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  • At the farmers market: Broccoli

    With June comes the start of summer and an abundance of fresh produce available. An in-season produce offering you may not necessarily associate with late spring and early summer is broccoli.
    Broccoli actually has two growing seasons in Kentucky. Kentucky growers began harvesting their first crop in May and will continue to harvest through early July. The second season ends with a harvest in the late fall.

  • June is Rebuild Your Life Month
  • Protective measures can help protect against mosquito bites

    Mosquitoes are appearing earlier than normal this year. University of Kentucky entomologists encourage Kentuckians to take precautions to prevent mosquito bites on themselves and their pets.
    “Mosquitoes breed in standing water. The recent rains we have had, coupled with the upcoming warm weather, may help them get off to a strong start,” said Grayson Brown, entomologist in the UK College of Agriculture, Food and Environment.

  • May is Natl Mental Health Awareness Month

    Millions of Americans are impacted by mental health condition. In fact, it is estimated that one in five Americans will be affected by a mental health condition at some point in their lives. Every American is impacted through their friends and family members. There is still a negative view of mental health problems in our country. This stigma can get in the way of seeking help or treatment. One of the most important things we can do is work to replace this stigma with hope.

  • Delicious Kentucky strawberries now in season
  • A word about spring allergies

    Spring is a time for renewal, but if you suffer from seasonal allergies this renewal can make this time of year miserable.

  • Be ready for ticks

    The lone star tick and the American dog tick (Figure 1) are common problem species found in Kentucky and much of the eastern U.S. They are a significant threat to everyone who works, plays, hunts, hikes, or camps in or around overgrown or undisturbed areas. Reactions to bites vary from person to person based on the body’s response to the salivary mix injected by ticks as they feed. The special misery of the lone star tick bite can linger for 7 to 10 days, and there is the potential for secondary infection if the wound is contaminated during scratching.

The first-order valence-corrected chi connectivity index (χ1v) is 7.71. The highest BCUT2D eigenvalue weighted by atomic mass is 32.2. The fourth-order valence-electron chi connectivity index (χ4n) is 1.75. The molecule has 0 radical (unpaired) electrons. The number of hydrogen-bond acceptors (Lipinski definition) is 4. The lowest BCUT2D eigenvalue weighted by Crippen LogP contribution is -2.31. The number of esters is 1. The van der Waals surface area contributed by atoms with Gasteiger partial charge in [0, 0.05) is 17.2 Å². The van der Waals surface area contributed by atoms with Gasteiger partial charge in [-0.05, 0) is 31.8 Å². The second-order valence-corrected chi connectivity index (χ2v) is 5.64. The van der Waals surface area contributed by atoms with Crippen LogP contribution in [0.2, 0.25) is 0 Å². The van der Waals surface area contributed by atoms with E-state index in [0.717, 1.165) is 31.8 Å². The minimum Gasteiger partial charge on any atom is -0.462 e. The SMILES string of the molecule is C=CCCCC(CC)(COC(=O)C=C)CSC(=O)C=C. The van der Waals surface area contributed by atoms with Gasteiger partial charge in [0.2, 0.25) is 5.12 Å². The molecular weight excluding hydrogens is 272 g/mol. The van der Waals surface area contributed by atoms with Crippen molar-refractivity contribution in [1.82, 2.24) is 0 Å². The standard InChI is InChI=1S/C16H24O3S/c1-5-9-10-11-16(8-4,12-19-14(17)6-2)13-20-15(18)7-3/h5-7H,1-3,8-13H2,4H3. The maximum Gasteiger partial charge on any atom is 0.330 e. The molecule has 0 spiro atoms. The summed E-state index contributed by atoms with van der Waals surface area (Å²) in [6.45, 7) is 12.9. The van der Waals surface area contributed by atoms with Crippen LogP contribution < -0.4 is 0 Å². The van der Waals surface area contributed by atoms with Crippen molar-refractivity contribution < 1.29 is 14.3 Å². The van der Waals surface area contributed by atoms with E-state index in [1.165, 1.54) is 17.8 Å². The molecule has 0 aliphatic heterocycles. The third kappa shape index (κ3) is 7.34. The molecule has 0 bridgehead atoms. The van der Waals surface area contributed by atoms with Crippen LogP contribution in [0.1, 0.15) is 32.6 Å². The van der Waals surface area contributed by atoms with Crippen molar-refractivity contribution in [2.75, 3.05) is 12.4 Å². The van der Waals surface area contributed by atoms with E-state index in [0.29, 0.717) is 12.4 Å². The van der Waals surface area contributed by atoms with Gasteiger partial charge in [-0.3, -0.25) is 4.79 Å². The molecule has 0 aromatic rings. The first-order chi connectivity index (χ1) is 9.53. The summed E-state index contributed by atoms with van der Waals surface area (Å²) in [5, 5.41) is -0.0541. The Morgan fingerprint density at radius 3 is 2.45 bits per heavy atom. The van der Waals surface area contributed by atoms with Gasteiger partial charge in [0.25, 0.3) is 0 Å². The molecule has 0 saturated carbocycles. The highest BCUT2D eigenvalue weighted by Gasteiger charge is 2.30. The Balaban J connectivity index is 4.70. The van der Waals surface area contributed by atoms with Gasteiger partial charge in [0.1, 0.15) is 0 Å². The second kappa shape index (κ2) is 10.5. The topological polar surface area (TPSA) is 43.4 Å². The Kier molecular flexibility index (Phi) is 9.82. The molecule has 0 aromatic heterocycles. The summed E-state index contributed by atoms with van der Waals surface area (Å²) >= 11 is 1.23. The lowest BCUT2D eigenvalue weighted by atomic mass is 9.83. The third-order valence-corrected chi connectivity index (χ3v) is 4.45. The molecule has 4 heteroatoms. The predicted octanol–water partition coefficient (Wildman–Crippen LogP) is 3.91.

• Time to get out and play
  • In season: Fresh asparagus

    Asparagus is one of the early-season crops you will find available in the fresh produce section of local grocery stores.
    Harvested during April and May in Kentucky, asparagus is a nutrient-dense vegetable that you can eat raw, lightly boil, steam, stir-fry or grill. It can be seasoned with herbs, butter or Parmesan cheese to enhance its flavor. As you will see in the Plate It Up Kentucky Proud recipe below, it can also be an integral ingredient in many dishes.

  • Be aware of your stress levels

    April 18 is Stress Awareness Day.  Everybody experiences both good and bad stress. It comes from mental, emotional and physical activity. But the way we interpret and react to stress is unique and personal. What may be relaxing to one person may be stressful to another. Good stress can be healthy and useful. It helps us get to an appointment on time or meet a deadline.